"Eventually, you have to narrow your focus. If you have all these things taking up your time, you won't be successful at it," he said. "You could consider this my sport. You aren't always great at basketball—you

have to practice. I wasn't going to make a basket every time. I had to find something I was good at and cared about, and that evolved into a party rental company."

Supporting Cast

Even at the age of 19, life has had a way of adding perspective, too.

Zach describes his family as very close. In June, both his grandfather and his uncle passed away on the same day.

"It really hits you that what does all this matter if you're not there for your family?" Zach said.

It may have seemed even more real because Zach had survived a health scare of his own. The night before the final day of his sophomore year of high school, he went to bed with his heart beating so rapidly, it was visible beneath his shirt. He thought he'd sleep it off and go to school because he had a test to take. Feeling light-headed, he went to the school nurse, who clocked his heart rate at 170 beats per minute and sent him home. By the time his parents got him to the doctor, it was 300 beats per minute.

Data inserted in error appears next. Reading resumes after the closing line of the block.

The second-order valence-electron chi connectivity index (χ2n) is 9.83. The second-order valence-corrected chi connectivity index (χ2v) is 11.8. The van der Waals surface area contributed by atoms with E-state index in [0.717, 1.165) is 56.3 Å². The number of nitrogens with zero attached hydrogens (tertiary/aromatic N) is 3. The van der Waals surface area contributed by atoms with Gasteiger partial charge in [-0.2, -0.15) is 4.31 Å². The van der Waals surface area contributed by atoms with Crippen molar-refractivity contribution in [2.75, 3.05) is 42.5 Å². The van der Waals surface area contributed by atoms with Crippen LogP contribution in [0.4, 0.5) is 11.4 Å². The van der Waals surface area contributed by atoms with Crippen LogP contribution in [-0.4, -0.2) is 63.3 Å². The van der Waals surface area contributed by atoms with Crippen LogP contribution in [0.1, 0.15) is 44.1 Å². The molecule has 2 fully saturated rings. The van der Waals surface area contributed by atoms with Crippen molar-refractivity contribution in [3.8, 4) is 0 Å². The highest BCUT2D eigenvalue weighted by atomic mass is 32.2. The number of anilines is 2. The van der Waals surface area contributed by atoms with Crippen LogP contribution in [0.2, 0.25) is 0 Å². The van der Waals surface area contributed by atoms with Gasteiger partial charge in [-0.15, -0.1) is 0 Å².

He was sent to Children's Mercy, where more tests couldn't pinpoint an exact cause. Zach spent months trying different medications and, that December, underwent a procedure called cardiac ablation, aimed at stopping the episodes of rapid heartbeat. He says it has helped somewhat, though not stopped them entirely.

"You can either get bitter or better," Zach said. "I can complain about my condition or I can say I'm going to get better. I'm going to have a healthy heart. I realize I really need to de-stress my life."

Part of lessening the stress, he says, is realizing he cannot do it all.

"There are times you feel like you're running in circles," he said. "It's okay to ask for help. Create a team to help you because you can't do it all on your own."

Tricks Up His Sleeve